Transitioning to independent living: Experiences of homeless young adults in rapid rehousing

Kristen Gurdak, Lynden Bond, Deborah Padgett, Robin Petering

Research output: Contribution to journalArticlepeer-review


Rapid rehousing (RRH) is an intervention that is being adopted nationally to assist adolescents and emerging adults who are homeless. RRH provides short-term rental assistance for independent scattered-site housing, in addition to an array of support services for approximately 12–24 months. The aim of this study is to explore the experiences of young adults (18–23 years old) who had previously been homeless and who were enrolled in RRH programs set in two urban Northeastern cities, and their subsequent preparedness for independent living. Our sample mostly consisted of non-Hispanic Black females, many of whom identified as LGBTQ. Semi-structured interviews (n = 15) were conducted after participants had been in the program for nine months - three months prior to their initial program completion date. Thematic analysis revealed three themes: the importance of tangible support, communication among all parties: staff lead the way, and “I gotta start learning to do it on my own”. These domains provided essential assistance for young people to attain their goals and through this process they learned skills to live independently and transition into adulthood. These findings suggest that rapid rehousing programs and service providers should focus on these domains to facilitate successful transition to independent living for this population.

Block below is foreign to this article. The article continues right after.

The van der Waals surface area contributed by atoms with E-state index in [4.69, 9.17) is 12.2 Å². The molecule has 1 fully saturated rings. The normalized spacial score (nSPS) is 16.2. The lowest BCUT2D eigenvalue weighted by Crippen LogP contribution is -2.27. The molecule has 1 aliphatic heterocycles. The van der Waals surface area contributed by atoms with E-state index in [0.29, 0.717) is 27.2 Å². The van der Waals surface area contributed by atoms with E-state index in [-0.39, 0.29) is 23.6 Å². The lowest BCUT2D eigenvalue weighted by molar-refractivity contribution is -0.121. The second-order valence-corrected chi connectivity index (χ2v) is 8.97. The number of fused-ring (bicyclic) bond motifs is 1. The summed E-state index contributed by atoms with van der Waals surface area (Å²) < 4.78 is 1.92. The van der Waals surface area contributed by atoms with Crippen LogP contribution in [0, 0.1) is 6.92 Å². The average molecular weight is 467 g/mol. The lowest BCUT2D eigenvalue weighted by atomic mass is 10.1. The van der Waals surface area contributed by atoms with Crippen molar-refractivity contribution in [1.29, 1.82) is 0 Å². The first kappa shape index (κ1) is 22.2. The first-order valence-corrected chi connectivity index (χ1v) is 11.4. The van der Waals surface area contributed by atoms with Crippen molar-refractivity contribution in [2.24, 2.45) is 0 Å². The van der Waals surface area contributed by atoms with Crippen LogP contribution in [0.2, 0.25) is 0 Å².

Original languageEnglish (US)
Article number102076
JournalEvaluation and Program Planning
StatePublished - Jun 2022


  • Homeless
  • Housing
  • Qualitative
  • Rapid rehousing
  • Young adults

ASJC Scopus subject areas

  • Business and International Management
  • Social Psychology
  • Geography, Planning and Development
  • Strategy and Management
  • Public Health, Environmental and Occupational Health


Dive into the research topics of 'Transitioning to independent living: Experiences of homeless young adults in rapid rehousing'. Together they form a unique fingerprint.

Cite this